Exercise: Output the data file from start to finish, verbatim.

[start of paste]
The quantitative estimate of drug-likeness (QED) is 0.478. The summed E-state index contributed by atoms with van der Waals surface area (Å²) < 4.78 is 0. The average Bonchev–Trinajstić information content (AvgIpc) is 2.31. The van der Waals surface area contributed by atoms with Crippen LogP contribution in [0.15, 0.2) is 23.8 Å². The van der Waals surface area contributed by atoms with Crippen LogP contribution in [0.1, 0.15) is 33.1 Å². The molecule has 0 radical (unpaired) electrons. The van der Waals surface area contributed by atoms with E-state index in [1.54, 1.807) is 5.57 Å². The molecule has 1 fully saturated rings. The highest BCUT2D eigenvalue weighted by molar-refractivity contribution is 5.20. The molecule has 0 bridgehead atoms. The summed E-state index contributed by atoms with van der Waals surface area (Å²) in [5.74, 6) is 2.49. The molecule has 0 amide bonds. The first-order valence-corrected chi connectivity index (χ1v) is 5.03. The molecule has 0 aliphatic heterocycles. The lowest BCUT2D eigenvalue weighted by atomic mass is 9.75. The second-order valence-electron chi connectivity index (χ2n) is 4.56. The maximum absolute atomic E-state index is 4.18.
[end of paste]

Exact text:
The quantitative estimate of drug-likeness (QED) is 0.478. The summed E-state index contributed by atoms with van der Waals surface area (Å²) < 4.78 is 0. The average Bonchev–Trinajstić information content (AvgIpc) is 2.31. The van der Waals surface area contributed by atoms with Crippen LogP contribution in [0.15, 0.2) is 23.8 Å². The van der Waals surface area contributed by atoms with Crippen LogP contribution in [0.1, 0.15) is 33.1 Å². The molecule has 0 radical (unpaired) electrons. The van der Waals surface area contributed by atoms with E-state index in [1.54, 1.807) is 5.57 Å². The molecule has 1 fully saturated rings. The highest BCUT2D eigenvalue weighted by molar-refractivity contribution is 5.20. The molecule has 0 bridgehead atoms. The summed E-state index contributed by atoms with van der Waals surface area (Å²) in [5.74, 6) is 2.49. The molecule has 0 amide bonds. The first-order valence-corrected chi connectivity index (χ1v) is 5.03. The molecule has 0 aliphatic heterocycles. The lowest BCUT2D eigenvalue weighted by atomic mass is 9.75. The second-order valence-electron chi connectivity index (χ2n) is 4.56. The maximum absolute atomic E-state index is 4.18.